A View to a Kill

I’m not sure why I chose to watch this one in particular. I am kind of working through the Bond films prior to the release of No Time to Die but there’s no way I’m going get to all of them before the end of September so convention would suggest that this be one I leave in the box. Maybe that’s why; knowing this one is often maligned I guess thought I’d see if it needed re-evaluating.

It doesn’t.

Not really.

The problem with A View to a Kill is that it is all just so lacklustre. People have put this down to the age of Roger Moore but I don’t think that’s it. Moore was 58 at the time which is broadly the same age that Brad Pitt, Robert Downey Jr. and Tom Cruise are now and they are still making action films. Besides Moore had stunt doubles and, as is very obvious throughout the film, he was using them. It does look a little odd seeing him bed the younger women but I don’t think this is the problem. It is the action that is pedestrian, the plot that is tired and the script that is lazy.

Director John Glenn was in the middle of a run of making Bond films that started with The Spy Who Loved Me and ended with License to Kill so he wasn’t past it either. Similarly writers Richard Maibaum and Michael G. Wilson had better 007 movies behind and ahead of them. This is probably why people blame Moore who bowed out after this one, but I suspect it was more a case of everyone getting a little complacent.

There are two car chases in the movie, the first through the streets of Paris which doesn’t actually involve any other vehicles but offered some nice marketing opportunities for Renault (and you thought product placement in Bond films started with Pierce Brosnan and BMW) and the other where 007 is escaping from the San Francisco police in a fire truck that feels like a rejected scene from Smokey and the Bandit. Seriously, he causes thousands in criminal damage (and one particular officer’s promotion) to avoid arrest when surely a phone call would have done the job. Most of the CIA seem to know and respect him so it wouldn’t have been a problem. Considering that this is the franchise that has audaciously flipped cars in ways never done before in both 1974 and 2006, this is just pathetic.

The Man With the Golden Gun (1974)
Casino Royale (2006)


My other bugbear is the moment where Bond is hanging off the rope of an airship and the bad guy thinks that smacking him into the Golden Gate Bridge will get rid of him only for Bond to jump off and tie said rope to the bridge preventing their escape. Did you not see that coming Max Zorin? You’re supposed to be a genius. Also Zorin has a number of premises and places of business but every time Bond turns up at one of them he is there. That is either an incredible coincidence or he is a very present and hands on boss.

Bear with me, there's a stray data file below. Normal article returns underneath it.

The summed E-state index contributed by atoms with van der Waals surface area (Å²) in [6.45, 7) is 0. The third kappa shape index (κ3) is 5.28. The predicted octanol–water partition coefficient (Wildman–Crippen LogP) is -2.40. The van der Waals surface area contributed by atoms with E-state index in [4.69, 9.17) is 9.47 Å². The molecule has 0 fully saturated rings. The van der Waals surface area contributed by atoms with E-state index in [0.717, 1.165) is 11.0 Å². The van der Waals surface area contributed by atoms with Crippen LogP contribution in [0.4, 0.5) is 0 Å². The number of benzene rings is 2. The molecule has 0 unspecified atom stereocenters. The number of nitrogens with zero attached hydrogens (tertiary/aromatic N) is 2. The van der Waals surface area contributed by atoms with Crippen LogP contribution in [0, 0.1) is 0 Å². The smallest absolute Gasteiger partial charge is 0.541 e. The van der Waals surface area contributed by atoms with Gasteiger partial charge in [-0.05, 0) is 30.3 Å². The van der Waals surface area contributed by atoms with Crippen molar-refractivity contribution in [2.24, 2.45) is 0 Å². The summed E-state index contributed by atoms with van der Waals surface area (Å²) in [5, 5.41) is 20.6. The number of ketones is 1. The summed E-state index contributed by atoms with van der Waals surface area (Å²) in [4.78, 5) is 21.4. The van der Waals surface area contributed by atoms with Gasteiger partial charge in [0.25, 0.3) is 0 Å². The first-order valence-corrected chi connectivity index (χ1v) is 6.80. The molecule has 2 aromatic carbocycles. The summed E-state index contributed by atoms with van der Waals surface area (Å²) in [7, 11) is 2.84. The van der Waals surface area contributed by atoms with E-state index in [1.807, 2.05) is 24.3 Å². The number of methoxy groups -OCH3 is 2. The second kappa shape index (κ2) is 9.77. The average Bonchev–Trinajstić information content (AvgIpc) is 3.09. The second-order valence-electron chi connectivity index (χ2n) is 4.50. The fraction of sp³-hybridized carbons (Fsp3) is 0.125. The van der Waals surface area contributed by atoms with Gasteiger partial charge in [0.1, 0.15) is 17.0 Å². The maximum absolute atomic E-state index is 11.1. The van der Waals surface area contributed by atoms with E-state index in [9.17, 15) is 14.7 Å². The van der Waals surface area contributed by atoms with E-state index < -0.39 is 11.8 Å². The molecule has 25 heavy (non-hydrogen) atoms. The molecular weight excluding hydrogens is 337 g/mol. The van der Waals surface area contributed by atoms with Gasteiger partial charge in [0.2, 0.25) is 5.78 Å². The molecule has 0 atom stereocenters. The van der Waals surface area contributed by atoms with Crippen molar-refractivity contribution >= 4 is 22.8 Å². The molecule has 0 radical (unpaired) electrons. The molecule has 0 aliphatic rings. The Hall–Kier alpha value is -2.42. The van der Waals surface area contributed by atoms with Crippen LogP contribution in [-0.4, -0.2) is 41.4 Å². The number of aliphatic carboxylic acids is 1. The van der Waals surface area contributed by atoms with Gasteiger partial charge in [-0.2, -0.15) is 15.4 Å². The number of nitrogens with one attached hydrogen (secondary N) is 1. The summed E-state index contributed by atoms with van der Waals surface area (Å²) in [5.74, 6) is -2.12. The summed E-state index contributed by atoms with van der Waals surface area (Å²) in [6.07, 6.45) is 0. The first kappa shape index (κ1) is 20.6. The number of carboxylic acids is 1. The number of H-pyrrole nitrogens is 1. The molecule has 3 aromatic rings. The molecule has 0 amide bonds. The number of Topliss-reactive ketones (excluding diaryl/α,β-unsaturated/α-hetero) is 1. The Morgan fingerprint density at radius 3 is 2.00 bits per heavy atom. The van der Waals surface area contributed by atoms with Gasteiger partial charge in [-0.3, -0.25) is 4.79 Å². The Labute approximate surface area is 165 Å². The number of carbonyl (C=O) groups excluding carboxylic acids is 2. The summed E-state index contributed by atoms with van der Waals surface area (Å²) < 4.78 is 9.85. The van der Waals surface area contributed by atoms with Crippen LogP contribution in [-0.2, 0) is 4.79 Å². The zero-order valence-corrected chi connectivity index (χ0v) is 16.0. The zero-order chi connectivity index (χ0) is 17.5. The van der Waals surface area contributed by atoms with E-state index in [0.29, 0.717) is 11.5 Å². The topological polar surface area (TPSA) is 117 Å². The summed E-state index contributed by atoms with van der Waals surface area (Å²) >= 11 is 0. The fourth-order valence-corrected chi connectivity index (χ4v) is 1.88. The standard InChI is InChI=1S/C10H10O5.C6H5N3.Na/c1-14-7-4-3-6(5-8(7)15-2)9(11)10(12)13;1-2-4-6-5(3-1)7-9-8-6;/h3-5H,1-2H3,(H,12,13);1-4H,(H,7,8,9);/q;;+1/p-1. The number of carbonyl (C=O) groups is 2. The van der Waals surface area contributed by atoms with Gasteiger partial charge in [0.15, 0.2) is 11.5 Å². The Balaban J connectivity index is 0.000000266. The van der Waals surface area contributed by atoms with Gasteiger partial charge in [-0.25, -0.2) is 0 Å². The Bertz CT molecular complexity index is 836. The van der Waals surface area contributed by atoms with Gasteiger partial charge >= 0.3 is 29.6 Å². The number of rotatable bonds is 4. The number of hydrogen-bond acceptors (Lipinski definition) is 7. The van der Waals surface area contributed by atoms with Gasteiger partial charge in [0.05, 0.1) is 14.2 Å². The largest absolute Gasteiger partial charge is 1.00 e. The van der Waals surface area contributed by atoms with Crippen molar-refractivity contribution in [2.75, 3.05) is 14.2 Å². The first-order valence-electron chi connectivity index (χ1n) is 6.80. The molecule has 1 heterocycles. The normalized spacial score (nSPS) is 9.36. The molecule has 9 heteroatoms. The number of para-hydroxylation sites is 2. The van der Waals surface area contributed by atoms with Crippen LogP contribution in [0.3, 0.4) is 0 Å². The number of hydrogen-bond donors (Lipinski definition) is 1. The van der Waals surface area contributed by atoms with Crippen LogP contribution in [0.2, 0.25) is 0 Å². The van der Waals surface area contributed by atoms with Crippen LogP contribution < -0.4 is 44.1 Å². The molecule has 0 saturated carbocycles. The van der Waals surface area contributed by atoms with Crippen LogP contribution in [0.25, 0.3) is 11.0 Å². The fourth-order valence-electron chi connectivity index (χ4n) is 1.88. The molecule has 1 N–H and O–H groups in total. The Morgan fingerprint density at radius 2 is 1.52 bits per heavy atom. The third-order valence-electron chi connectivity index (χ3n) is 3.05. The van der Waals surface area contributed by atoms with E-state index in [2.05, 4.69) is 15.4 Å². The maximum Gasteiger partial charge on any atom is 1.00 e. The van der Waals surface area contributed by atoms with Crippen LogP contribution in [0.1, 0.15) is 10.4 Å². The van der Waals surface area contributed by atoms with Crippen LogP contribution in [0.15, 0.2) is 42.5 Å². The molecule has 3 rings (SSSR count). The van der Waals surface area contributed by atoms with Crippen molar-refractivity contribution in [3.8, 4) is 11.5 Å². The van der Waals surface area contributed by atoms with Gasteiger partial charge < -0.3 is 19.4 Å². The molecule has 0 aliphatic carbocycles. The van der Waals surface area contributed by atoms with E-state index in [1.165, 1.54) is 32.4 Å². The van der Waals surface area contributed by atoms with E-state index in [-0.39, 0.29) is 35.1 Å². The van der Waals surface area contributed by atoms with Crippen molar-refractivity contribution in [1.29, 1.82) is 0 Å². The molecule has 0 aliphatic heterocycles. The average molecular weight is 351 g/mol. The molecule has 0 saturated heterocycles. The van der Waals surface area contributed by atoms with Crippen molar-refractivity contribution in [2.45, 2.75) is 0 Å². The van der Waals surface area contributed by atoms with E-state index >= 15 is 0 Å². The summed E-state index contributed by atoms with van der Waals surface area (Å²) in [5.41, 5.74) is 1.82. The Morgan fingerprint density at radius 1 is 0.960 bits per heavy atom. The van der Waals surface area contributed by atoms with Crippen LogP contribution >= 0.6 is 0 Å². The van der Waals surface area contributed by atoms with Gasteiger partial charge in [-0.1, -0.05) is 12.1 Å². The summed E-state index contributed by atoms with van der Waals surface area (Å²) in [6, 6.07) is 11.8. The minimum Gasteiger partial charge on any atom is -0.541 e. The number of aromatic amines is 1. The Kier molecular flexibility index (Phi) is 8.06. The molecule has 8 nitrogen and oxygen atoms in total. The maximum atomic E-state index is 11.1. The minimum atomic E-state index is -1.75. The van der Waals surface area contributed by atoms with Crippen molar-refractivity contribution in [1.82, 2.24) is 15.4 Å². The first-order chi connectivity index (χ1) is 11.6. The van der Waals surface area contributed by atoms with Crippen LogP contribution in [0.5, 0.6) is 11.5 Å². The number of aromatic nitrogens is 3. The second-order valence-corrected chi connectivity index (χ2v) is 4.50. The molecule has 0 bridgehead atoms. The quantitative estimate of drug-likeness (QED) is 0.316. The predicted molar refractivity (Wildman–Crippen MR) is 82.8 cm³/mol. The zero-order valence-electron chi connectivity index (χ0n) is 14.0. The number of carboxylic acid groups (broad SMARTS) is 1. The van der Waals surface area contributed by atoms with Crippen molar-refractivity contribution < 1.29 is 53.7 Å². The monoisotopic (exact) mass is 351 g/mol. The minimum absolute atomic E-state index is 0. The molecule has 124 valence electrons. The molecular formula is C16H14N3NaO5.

In terms of the plot and the script, it seems the only reason James Bond sleeps with Grace Jones’ formidable henchwoman May Day is so that, in response to the question of whether he ‘slept’ well he could use the line ‘I was a little restless, but I got off eventually’. Similarly they way they shoehorn in the title, borrowed – unlike the story – from Fleming, is so clumsy. ‘What a view.’ says May Day looking out over Silicone Valley just before they plan to flood it to take over the microchip market. ‘To a kill.’ Replies Zorin. What?

There is good stuff as well though even if it doesn’t quite balance things out. Christopher Walken’s Zorin is actually a very convincing psycho and the ski chase at the start and the pursuit up the Eiffel Tower are both fun. It also has that great theme tune by Duran Duran (although the credit sequence it plays over with women wiggling around in day-glow make up and ribbons is terrible). Let’s not forget that Patrick Mcnee who played Steed in The Avengers (1961 – 1969) is in the film too, which is pretty cool. It’s like William Shatner turning up in a Star Wars movie.

Not all bad then, but mostly.

The Ripley Factor:

The film isn’t as bad as some with its representation of women either. She may have her fair share of ‘Oh James, save me!’ moments and she evidently can’t climb ladders but Tanya Robert’s Stacey Sutton is a determined business woman who isn’t hesitant to pull a gun on people who intrude into her home. She is relatively proactive and doesn’t immediately leap into bed with the leading man which sets her apart from three of the other women in the film. I know it’s all relative but on the Plenty O’Toole to Anya Amasova scale she’s nearer being Onatopp.

Jones’ May Day is sold as one of the series’ toughest baddies too. The strap line of the film suggested that she may even have been a match for Bond. She can’t even overpower Walken at one point though and she turns all mushy and lovelorn when he rejects her. She still shows herself to be strong physically and emotionally at the end though, before she turns into an unconvincing dummy and gets blown up.


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